Grief is the emotional, physical, behavioral and social responses to the loss of someone or something a person has a bond with. Grief can occur in response to a relationship breakdown or the death of a loved friend, family member, partner or child. It can also occur when a person undergoes significant life changes such as moving homes, changing jobs, giving up an addiction or even undergoing an operation. Grief is often associated with crying, anger and depression. Some people feel emptiness and find themselves unable to express how they are feeling. Others will get angry and frustrated and may lash out at those around them.
When a person is grieving, they undergo many emotional changes that can be very serious, especially if they are going through the process of recovery. They will be angry, frustrated, sad, ashamed, guilty and relieved, and they may feel that the situation is hopeless. People may ask themselves questions, putting into doubt their previous actions or taking on blame for the loss. These questions are a part of the grieving process. For friends and family of the person grieving, they may be exposed to the fluctuating emotional states the person is undergoing which can lead to frustration, fear and depression. They may want to help in any way possible, even if it means tough love or smothering a person with kindness.
There is no normal or right way for someone to grieve. Everybody reacts differently to the loss of something or someone. Dealing with that loss in a healthy manner is the best possible way to be able to continue to move on from the trauma. Spending time with family members, friends, having alone time, attending professional counseling services, exercising and meditation are all beneficial for someone grieving. Having support from people can reduce the risk of falling into a deep depression, returning to substances or harming themselves.
When a loved one passes away, many people will fall into a state of depression, will be angry, aggressive or lash out at those around them. These are normal stages of grief that everyone will go through. It is a time of high sensitivity and intense pain. However, if someone is trying to overcome a substance abuse problem at the same time, this can be an incredibly high-risk period. There is the potential that they could relapse back into their drug or alcohol addiction. Drugs and alcohol are often used to numb emotions, to try to forget about the death of someone and deny that they are feeling sad. Ignoring emotional responses can be damaging and can lead to significant long-term problems. It can build up inside a person and make them incredibly angry and irrational, and they may isolate themselves. Some people believe that nobody will understand what they are going through. Others may not want to burden others with their feelings. They will feign strength when they are feeling weak and need others.
When in recovery, an addict needs to be honest about what is happening in their life and get the support that they need. Grief is one of the most significant triggers for relapsing and taking advantage of the support network that has been established can help to work through the pain and get past the obstacle. The griever should also remember that their future is dependent on staying sober and that the person they have lost would want them to live their life the best way they can. This means staying away from negative people and experiences like drug and alcohol abuse.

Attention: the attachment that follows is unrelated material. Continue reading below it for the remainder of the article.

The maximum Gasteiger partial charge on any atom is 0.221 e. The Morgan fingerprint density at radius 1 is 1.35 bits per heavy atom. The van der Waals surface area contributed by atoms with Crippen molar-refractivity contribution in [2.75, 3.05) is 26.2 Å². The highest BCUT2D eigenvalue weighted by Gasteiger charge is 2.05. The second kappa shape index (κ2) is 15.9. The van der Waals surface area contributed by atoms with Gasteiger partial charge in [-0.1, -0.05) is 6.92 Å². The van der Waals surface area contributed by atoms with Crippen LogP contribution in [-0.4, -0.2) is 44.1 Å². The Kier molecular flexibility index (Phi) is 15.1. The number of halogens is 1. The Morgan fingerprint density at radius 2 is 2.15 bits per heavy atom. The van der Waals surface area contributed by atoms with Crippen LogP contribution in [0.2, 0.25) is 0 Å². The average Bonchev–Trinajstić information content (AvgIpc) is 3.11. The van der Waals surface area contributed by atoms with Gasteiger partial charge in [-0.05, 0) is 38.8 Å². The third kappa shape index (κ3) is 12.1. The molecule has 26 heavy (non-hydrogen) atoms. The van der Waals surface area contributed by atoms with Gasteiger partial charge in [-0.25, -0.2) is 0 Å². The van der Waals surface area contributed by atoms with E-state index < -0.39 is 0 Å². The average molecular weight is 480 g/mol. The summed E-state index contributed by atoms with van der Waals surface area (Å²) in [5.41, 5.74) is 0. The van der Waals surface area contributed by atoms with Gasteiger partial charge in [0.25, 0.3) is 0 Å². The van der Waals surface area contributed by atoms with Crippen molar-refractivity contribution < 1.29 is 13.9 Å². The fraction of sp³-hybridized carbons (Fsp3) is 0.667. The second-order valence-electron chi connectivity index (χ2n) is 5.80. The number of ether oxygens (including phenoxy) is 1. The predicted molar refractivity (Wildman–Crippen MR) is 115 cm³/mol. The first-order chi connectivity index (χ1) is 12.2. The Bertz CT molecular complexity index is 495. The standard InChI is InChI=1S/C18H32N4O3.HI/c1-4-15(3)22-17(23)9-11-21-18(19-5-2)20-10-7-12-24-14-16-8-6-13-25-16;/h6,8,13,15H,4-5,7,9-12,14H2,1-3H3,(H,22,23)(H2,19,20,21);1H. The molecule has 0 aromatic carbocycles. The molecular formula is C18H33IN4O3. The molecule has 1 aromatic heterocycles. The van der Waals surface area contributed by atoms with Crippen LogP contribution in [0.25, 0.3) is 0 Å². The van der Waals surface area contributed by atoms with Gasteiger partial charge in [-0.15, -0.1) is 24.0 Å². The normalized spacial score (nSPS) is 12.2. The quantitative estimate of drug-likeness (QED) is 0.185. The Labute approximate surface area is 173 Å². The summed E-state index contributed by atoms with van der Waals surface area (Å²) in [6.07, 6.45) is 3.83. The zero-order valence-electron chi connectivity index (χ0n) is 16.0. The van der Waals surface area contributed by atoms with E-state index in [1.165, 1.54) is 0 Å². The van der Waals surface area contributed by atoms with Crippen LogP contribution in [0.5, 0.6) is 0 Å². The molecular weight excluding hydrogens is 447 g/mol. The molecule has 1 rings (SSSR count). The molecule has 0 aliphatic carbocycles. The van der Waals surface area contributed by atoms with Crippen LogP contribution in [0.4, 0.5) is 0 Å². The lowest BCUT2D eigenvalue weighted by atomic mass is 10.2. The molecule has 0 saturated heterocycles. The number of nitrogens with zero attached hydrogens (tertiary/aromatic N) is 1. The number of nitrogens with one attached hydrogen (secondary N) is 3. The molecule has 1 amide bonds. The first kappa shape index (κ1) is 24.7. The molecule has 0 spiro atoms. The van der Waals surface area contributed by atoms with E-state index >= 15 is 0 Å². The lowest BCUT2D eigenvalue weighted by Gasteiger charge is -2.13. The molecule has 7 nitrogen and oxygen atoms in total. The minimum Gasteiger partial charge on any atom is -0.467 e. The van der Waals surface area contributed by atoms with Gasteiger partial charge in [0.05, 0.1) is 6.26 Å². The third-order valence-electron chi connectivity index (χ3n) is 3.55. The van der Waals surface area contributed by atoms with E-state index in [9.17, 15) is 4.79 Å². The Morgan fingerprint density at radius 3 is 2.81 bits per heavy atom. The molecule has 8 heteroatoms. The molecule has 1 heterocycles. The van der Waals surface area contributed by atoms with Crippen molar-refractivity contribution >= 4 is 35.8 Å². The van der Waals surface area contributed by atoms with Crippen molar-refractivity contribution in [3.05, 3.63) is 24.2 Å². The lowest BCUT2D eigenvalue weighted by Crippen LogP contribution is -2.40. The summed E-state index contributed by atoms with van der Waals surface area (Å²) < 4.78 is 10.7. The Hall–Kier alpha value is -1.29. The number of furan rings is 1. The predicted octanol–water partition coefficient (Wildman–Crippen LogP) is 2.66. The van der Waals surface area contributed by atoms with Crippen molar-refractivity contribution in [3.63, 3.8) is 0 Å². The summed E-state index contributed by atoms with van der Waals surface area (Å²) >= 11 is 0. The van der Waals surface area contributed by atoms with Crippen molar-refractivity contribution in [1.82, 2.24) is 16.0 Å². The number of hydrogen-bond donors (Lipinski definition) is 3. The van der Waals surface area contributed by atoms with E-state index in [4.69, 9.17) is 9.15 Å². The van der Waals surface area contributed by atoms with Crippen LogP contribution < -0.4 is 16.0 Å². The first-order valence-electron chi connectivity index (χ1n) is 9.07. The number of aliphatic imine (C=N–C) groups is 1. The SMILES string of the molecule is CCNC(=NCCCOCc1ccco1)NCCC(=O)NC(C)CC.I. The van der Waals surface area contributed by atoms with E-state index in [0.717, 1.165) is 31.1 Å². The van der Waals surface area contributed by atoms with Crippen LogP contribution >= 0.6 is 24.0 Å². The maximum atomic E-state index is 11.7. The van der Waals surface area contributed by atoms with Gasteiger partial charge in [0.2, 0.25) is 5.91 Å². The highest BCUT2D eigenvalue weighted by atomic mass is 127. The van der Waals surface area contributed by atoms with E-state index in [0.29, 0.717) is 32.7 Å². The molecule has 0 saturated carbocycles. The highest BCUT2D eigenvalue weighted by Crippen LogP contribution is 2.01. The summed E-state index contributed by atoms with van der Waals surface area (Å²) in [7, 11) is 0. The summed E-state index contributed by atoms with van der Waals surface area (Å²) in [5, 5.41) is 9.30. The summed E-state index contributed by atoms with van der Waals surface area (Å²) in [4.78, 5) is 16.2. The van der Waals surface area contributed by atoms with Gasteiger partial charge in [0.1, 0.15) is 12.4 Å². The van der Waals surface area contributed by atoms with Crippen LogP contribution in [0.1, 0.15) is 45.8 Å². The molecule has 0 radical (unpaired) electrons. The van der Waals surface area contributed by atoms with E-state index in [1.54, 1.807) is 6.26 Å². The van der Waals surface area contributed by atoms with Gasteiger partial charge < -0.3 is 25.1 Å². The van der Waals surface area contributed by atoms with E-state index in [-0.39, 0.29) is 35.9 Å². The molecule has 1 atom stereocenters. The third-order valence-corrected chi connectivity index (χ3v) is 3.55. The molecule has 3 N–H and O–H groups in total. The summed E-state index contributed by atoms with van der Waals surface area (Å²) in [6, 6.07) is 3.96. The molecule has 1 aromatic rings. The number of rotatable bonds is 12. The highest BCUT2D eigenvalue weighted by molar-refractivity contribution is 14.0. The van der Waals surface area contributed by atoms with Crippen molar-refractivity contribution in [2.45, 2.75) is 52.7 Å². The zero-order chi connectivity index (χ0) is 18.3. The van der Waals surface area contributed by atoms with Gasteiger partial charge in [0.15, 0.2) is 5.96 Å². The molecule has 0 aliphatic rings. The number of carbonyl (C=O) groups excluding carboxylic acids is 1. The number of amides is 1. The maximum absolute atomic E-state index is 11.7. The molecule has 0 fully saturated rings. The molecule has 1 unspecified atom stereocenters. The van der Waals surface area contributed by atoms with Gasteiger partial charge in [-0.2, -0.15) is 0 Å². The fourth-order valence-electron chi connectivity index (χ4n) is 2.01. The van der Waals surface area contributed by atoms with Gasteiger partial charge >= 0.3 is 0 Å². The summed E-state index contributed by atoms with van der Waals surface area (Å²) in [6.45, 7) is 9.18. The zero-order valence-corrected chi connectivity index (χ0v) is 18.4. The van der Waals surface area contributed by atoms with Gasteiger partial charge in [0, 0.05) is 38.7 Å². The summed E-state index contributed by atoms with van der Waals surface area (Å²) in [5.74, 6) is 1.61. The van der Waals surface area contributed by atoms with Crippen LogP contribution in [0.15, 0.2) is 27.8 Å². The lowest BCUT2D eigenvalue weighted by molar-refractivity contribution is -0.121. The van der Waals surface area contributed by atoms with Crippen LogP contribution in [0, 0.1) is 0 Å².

Many people who are grieving develop a relationship with their pain. They may believe that their identity is based on unhappiness. They do not see that they can move beyond sadness, hopelessness and devastation to live their life. This relationship with pain is so familiar that they cannot let them go, and fear that people will think they have not grieved properly. They may even believe that overcoming their feelings of loss and pain would be disrespectful to the person who has died.
For those who are dealing with a substance abuse problem, this relationship with pain is even more significant. The drug or alcohol use may have developed in response to traumatic experiences, loss of close friends or family or childhood experiences that are painful. These people have not known a life without pain, sadness and depression, and they will seek out experiences that contribute to their pain. Co-dependent relationships see substance abusers seeking out a partner that is unhealthy, un-supportive and difficult to live with. They then use the relationship as a sign that they do not deserve anything better.
Although grief is typically associated with the loss of someone, it is also experienced by addicts who are changing their life to be one without drugs or alcohol. Many addicts express feelings of loss when they stop using, which can take a very long time to overcome. They mourn the fun and excitement that they had with the substance, forget the bad times and feel unable to cope without the drug and rituals associated with it. For family and friends, this can be a difficult concept to grasp. This is because family members can only see the pain and harm that the drugs and alcohol caused. They do not understand the intense relationship between the addict and their substance. Additionally, an addict will grieve for the freedom, relaxation, escape and distraction that the substance has provided while they were using. They may feel that their life is boring, dull and controlled. The substance abuser now has to come to terms with their reality and face up to the things they have been trying to escape for so long.